AK - Earth Matters: As Alaska and Siberia blaze, the Arctic is warming faster than previously calculated
The hot and dry start to the summer in Yukon and Alaska has sparked record-breaking wildfires across the Taiga (Boreal Forests) and the tundra. Over 5000 lightning strikes from June 21 through June 30 have threatened indigenous villages in the far north with incineration and unhealthy smoke. Fire fighting resources are stretched thin in both Alaska and Yukon. So far, the fires have consumed 2 million acres so far in 2022. That is ten times greater than all of 2021.
Nowadays snows melt earlier in the springtime. Lakes, rivers, and bogs freeze much later in the autumn. Reindeer herding becomes more difficult as the ice is weak and may give way … All sorts of unusual events have taken place. Nowadays the winters are much warmer than they used to be. Occasionally during winter time it rains. We never expected this; we could not be ready for this. It is very strange … The cycle of the yearly calendar has been disturbed greatly and this affects the reindeer herding negatively for sure …”
— Larisa Avdeyeva, an indigenous Sámi elder from Lovozero, Russia, 2002.
She told that to reporters two years before the first comprehensive report on climate change impacts in the Arctic was published. Researchers at the time pointed out that the Arctic was warming much faster than the global average. This was pointed out to much ridicule from fossil-fueled climate science deniers, some of whom went so far as to claim that summer sea ice in the Arctic was not dwindling but spreading. Back to that in a moment.
Pakalolo wrote at Daily Kos on Sunday:
The hot and dry start to the summer in Yukon and Alaska has sparked record-breaking wildfires across the Taiga (Boreal Forests) and the tundra. Over 5000 lightning strikes from June 21 through June 30 have threatened indigenous villages in the far north with incineration and unhealthy smoke. Fire fighting resources are stretched thin in both Alaska and Yukon. ...
So far, the fires have consumed 2 million acres so far in 2022. That is ten times greater than all of 2021.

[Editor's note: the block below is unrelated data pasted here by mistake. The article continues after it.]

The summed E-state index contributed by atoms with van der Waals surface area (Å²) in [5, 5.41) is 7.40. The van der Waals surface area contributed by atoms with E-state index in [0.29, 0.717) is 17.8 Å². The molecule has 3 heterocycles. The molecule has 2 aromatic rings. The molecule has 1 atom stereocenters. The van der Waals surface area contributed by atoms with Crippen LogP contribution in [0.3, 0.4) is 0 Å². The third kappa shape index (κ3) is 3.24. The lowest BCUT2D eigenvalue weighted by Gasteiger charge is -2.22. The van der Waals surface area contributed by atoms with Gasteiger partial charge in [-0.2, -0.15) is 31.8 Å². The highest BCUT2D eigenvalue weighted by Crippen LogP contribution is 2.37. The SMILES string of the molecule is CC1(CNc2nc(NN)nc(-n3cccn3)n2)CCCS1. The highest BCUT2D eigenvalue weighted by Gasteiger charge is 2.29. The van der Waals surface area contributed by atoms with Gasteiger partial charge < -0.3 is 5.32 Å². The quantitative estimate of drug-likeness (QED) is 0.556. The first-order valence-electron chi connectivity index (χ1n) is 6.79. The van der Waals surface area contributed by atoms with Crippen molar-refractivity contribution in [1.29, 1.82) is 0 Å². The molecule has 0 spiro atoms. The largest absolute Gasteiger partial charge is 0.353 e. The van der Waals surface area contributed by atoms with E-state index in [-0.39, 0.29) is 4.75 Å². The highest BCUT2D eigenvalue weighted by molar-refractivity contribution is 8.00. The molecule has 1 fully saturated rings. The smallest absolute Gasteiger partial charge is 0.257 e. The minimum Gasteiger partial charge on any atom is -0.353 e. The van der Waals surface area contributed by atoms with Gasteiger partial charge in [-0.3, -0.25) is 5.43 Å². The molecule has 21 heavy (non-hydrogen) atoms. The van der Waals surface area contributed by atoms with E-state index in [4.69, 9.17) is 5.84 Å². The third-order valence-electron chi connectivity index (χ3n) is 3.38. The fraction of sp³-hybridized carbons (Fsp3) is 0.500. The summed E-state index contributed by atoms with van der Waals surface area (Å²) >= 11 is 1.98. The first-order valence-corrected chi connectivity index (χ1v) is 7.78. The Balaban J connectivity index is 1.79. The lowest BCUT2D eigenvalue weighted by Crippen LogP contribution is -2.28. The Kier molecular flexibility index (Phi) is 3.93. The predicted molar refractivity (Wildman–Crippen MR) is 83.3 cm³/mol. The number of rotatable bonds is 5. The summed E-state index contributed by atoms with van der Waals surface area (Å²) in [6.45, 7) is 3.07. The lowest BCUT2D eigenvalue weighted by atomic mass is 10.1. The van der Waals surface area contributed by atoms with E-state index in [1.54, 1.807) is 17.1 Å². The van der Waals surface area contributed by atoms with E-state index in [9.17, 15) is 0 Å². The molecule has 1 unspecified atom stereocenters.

Meanwhile, wildfires in Siberia, which set a record in 2021, are double in the first six months of 2022 what they were the first half of last year. Throughout the Arctic, climate change is driving warming, increasing the number and intensity of wildfires. The scientific view has been that the speed of Arctic warming is about two times faster than the global average rise. Last December, however, a study concluded that warming is rising four times as fast as the global average. From Science:
The Arctic is warming twice as fast as the rest of the world. But that figure, found in scientific studies, advocacy reports, the popular press, and even the 2021 U.N. climate assessment, is incorrect, obscuring the true toll of global warming on the north, a team of climate scientists reports this week. In fact, the researchers say, the Arctic is warming four times faster than the global average.
“Everybody knows [the Arctic] is a canary when it comes to climate change,” says Peter Jacobs, a climate scientist at NASA’s Goddard Space Flight Center, who presented the work on 13 December at a meeting of the American Geophysical Union. “Yet we’re misreporting it by a factor of two. Which is just bananas.”
Researchers in a study published this month have come to the same conclusion.
"Thirty years is considered the minimum to represent climate change," said Petr Chylek, a physicist and climate researcher at Los Alamos National Laboratory and lead author of the study in Geophysical Research Letters. "We decreased the time interval to 21 years. At that smaller time scale, and contrary to previous investigations that found the Arctic amplification index increases in a smooth way, we observed two distinct steps, one in 1986 and a second one in 1999." [...]
The study calculated the Arctic amplification index to be greater than 4 within the early decades of the 21st century, four times faster than the global mean and considerably more rapid than previous published research had determined using 30- to 40-year time intervals. ...
"People are not only interested in long-term climate change, but they are also interested in 10 years ahead, 20 years, 30 years. For decadal prediction, our observation that the amplification index changed in the past in steps is quite important," Chylek said.
Two decades ago, scientists worried about changes in the Arctic were afflicted by an unhelpful mainstream media that gave equal billing to climatologists and fossil-fueled climate science deniers. In 2004, the Arctic Climate Impact Assessment (ACIA), the first comprehensive look at impacts of climate change in Arctic, was published. The four-year study was produced by an international team of 300 scientists.